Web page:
Nikhat Zareen and Co: The 'Fab Four' of Indian sport

Is India finally emerging as a sporting nation out of the shadows of cricket?

Nikhat Zareen, Lovlina Borgohain,  Nitu Ghanghas and Saweety Boora
Nikhat Zareen, Lovlina Borgohain, Nitu Ghanghas and Saweety Boora

Gautam Bhattacharyya

Is India finally emerging as a sporting nation out of the shadows of cricket? If the euphoria over the ‘Fab Four,’ the boxing quartet of Nikhat Zareen, Lovlina Borgohain, Nitu Ghanghas and Saweety Boora – who made it a golden weekend for the hosts at the IBF World Championships – is anything to go by, then it certainly it is.

The likes of Abhinav Bindra, the Paes-Bhupathi combination or the mighty Vishwanathan Anand have given the country enough to cheer about over the last 25 years or so, but the remarkable departure had been the emerging role of women in terms of putting India in the global sports map for more than a decade. If M.C.Mary Kom and Sania Mirza had been the flagbearers of such a movement since the beginning of the new millennium, the likes of Saina Nehwal and P.V. Sindhu took it to a different level, till the boxers, wrestlers and shooters started taking the winning habit to a different level despite the odds.

The comparison between Nikhat, the spunky customer from Hyderabad and only the second Indian boxer after the ‘Magnificent Mary’ to win two golds at the World Championships (Mary has six) and her much-decorated predecessor had already begun, with the media seeking to spice it up from an episode when Nikhat pitched for a trial against the Manipuri legend ahead of the 2020 Tokyo Olympics for a place in the team.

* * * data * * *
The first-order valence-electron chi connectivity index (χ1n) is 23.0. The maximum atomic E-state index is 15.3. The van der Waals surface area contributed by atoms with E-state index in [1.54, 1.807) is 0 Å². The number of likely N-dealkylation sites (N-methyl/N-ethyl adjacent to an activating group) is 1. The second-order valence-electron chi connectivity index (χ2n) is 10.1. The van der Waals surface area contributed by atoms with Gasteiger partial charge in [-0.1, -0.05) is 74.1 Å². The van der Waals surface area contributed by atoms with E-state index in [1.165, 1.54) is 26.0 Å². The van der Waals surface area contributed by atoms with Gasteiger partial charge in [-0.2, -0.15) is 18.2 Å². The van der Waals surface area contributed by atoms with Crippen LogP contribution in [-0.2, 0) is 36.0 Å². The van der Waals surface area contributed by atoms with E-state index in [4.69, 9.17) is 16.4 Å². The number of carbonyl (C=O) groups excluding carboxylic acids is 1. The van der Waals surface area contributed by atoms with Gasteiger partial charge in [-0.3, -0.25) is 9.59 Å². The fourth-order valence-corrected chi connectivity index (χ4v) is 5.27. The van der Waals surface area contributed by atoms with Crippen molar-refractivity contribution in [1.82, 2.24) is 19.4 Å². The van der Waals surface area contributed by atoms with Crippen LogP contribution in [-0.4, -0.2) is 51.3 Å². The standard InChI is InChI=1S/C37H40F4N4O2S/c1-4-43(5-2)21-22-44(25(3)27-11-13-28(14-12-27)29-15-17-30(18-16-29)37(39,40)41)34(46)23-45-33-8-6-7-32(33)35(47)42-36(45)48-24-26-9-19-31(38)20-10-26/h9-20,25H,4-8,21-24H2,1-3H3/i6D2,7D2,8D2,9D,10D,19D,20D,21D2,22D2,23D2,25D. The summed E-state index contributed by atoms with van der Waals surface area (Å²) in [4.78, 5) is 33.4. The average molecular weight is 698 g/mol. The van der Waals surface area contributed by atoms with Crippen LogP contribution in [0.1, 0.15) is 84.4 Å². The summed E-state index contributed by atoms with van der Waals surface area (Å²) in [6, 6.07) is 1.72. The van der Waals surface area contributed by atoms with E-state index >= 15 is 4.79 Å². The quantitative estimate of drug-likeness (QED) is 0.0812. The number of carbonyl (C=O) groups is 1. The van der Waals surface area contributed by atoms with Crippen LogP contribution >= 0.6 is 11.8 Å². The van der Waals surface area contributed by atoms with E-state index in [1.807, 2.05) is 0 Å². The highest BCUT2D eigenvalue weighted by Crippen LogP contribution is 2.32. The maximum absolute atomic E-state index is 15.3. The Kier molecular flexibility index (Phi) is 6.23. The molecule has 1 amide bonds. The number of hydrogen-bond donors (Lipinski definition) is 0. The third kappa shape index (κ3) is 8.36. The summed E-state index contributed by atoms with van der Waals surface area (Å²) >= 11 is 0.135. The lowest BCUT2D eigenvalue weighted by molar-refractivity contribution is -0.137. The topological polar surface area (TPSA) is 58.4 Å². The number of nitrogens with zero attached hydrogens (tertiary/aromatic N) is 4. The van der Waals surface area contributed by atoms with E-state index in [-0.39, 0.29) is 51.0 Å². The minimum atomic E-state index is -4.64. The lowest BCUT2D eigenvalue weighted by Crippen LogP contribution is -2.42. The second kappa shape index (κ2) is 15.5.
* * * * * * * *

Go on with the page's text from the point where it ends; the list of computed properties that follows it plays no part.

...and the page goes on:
It’s odious at this point, for Mary Kom was a pioneer in the sport who was ahead of her times and finished with a bronze medal in London 2012 Olympics – the first Summer Games itself which introduced women’s boxing. It’s a matter of conjecture but if women’s boxing was a part of Olympics in Beijing 2008 or Athens 2004, then an in-form Mary could have possibly finished with multiple Olympics medals.

Nikhat, on the other hand, has been more like a product of her times – who was candid enough to admit that she wanted to ‘trend’ on the social media after becoming a world champion in Turkey last year. Well, she certainly did and again was basking in the limelight ever since she defeated Nguyen Thi Tam of Vietnam in 50kg class – a new one for her (she earlier belonged to 52 kg category) – with an eye on the Asian Games in Hangzhou later this year and Paris 2024. A barrier-breaker in more ways than one, she is now arguably the biggest brand in women’s sport in the country after Sindhu, with 10 endorsements under her wings and more certainly to follow.

‘’India Inc has been very supportive towards Nikhat - not only when she became the world champion last year but even a couple of years back. However, things have certainly changed since her world title last year and she is currently endorsing around 10 brands in various categories,’’ revealed Tuhin Mishra, Managing Director & Co-Founder of Baseline Ventures, a leading sports management company which handles the portfolios of Nikhat as well as Sindhu.

Speaking to National Herald during a telephonic interview, Mishra was all praise for his celebrity client. ‘’Nikhat is not just a boxer, but phenomenon in Indian sport. She has endured so many things in life – only some of which are in public domain while some are not. She is a champion and is surely on her way to become a legend of Indian boxing,’’ he said.

The fame and adulation over the past year, during which the 26-year-old also added the Commonwealth Games gold in Birmingham in 2022, has made her only more focused – infusing a level of confidence which may make the difference in crunch moments in bigger stages like the Olympics.